Will COVID-19 Accelerate Productivity Growth?
By Dalia Marin  |  Jun 30, 2021
Will COVID-19 Accelerate Productivity Growth?
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Since the mid-2000s, productivity growth in advanced economies has been anemic. This sluggish growth seems paradoxical given recent rapid advances in digital innovation and AI. The COVID-19 pandemic might help resolve the paradox by accelerating firms’ adoption of robots and other labor-saving innovations, thereby boosting productivity growth.

MUNICH - Since the mid-2000s, productivity growth in advanced economies has been anemic. Average annual productivity growth in the United States from 2005 to 2016 was just 1.3 percent, less than half the 2.8 percent annual growth logged from 1995 to 2004. Annual productivity growth declined from 2.3 percent in the 1995-2004 period to 1.1 percent between 2005 and 2015 across other countries in the Organization for Economic Co-operation and Development (OECD).

This sluggish growth seems paradoxical given recent rapid advances in digital innovation and artificial intelligence (AI).

“We see transformative new technologies everywhere but in the productivity statistics,” US economists Erik Brynjolfsson, Daniel Rock, and Chad Syverson have noted.

Yet might the COVID-19 pandemic help to resolve the paradox by accelerating firms’ adoption of robots and other labor-saving innovations, thereby boosting productivity growth?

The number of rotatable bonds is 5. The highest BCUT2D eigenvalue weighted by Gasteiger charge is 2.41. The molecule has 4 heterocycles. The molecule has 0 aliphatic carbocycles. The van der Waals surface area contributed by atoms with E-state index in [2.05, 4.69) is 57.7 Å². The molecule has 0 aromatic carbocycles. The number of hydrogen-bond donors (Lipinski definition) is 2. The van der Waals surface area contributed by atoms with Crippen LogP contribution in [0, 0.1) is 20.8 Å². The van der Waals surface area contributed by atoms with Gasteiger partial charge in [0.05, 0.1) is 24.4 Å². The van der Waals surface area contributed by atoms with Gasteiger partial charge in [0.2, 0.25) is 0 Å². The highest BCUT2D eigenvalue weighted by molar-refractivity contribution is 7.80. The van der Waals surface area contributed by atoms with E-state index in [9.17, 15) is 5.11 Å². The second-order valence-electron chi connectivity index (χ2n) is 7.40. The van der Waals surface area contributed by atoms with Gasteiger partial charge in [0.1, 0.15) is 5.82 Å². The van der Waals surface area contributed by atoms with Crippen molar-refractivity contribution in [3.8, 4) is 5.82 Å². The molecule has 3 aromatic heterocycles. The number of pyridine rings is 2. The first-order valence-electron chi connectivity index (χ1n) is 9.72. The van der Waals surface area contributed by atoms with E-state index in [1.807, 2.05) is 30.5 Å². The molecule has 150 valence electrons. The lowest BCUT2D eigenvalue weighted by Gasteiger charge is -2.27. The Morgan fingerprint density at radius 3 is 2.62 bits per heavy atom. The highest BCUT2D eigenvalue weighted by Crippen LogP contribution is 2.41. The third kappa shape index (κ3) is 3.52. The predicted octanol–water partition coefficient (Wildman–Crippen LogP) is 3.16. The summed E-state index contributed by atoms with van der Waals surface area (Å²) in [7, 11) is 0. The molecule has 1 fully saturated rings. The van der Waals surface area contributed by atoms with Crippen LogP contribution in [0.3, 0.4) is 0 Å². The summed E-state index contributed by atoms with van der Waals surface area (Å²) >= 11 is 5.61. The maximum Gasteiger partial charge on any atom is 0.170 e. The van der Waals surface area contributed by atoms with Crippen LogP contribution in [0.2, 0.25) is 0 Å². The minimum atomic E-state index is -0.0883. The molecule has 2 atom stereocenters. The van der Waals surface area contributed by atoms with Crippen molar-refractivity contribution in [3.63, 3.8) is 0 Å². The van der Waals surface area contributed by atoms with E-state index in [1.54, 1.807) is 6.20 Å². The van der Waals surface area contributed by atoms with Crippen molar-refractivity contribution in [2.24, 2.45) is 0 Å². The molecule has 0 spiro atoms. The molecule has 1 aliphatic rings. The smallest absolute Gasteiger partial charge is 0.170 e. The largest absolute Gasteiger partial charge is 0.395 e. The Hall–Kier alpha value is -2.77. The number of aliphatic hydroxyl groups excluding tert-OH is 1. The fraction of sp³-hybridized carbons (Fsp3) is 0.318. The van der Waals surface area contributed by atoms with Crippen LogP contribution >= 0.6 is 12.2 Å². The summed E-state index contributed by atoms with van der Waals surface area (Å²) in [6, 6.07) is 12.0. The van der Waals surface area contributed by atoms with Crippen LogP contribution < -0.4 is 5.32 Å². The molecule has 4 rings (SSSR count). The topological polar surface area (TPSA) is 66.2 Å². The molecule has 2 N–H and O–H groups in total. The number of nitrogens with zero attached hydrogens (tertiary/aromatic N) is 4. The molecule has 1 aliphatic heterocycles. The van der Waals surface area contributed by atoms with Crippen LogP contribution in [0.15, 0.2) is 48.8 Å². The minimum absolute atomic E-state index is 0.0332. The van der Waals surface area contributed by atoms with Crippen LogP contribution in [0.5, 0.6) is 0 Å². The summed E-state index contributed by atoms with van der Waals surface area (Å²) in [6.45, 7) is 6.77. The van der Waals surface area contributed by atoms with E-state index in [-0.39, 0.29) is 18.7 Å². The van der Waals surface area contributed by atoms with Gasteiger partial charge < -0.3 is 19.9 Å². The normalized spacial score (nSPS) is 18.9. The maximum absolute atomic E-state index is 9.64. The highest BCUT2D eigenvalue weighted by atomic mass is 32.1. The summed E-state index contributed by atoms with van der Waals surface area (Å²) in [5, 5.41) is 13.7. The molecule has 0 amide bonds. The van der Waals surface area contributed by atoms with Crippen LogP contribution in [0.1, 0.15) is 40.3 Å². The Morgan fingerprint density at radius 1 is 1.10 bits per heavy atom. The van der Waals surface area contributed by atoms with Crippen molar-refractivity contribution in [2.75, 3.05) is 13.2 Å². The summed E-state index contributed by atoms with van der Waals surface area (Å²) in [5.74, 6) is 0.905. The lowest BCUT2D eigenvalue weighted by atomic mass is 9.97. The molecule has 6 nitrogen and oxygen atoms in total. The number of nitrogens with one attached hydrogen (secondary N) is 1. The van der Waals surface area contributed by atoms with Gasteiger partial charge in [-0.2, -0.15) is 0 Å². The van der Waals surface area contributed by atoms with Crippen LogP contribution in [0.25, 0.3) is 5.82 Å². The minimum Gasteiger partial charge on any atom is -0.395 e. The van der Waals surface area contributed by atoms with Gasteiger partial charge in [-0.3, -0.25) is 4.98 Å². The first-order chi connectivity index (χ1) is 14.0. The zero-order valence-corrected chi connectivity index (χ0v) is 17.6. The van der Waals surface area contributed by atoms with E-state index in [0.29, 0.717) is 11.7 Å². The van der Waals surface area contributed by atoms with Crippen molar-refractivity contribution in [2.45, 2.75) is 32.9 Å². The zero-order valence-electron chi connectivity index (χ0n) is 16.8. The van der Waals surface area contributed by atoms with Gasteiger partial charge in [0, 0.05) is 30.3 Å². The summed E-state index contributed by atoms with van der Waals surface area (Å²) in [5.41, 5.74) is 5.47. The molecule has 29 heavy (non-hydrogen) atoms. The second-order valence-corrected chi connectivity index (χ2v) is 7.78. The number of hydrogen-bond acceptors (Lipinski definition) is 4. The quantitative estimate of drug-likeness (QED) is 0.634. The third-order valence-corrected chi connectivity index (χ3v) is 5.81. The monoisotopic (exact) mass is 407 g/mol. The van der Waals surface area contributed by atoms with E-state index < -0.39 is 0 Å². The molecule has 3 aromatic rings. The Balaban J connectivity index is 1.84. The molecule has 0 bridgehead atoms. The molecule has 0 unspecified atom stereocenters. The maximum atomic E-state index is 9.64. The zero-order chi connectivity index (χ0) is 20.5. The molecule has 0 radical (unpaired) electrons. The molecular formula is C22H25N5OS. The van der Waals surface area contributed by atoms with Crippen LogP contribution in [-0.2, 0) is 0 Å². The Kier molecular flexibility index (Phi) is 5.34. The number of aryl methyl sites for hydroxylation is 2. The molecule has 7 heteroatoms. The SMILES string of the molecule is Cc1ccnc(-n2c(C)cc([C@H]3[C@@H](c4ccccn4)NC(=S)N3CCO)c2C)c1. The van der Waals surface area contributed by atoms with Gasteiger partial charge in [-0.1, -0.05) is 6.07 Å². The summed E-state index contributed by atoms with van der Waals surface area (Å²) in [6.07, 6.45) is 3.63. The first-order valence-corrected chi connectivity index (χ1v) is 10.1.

Recent research I co-authored shows that the pandemic has prompted a rising number of rich-country firms to cut their reliance on global supply chains and invest more in robots at home, as the pandemic has changed the relative costs of these two production models. Global supply chains have become costlier and more uncertain, with many firms anticipating further lockdown-related disruptions to production. Falling interest rates during the ongoing economic crisis have enabled cheaper financing, thereby lowering the cost of a robot relative to that of a worker.

As a result, firms in developed countries are expected to re-shore production, e.g., from China, for example, and invest in German or US robots instead. Increase uncertainty from the pandemic could reduce global supply-chain activity by 35 percent, per our estimate. That decrease, coupled with lower interest rates, could boost robot adoption in rich countries by 76 percen

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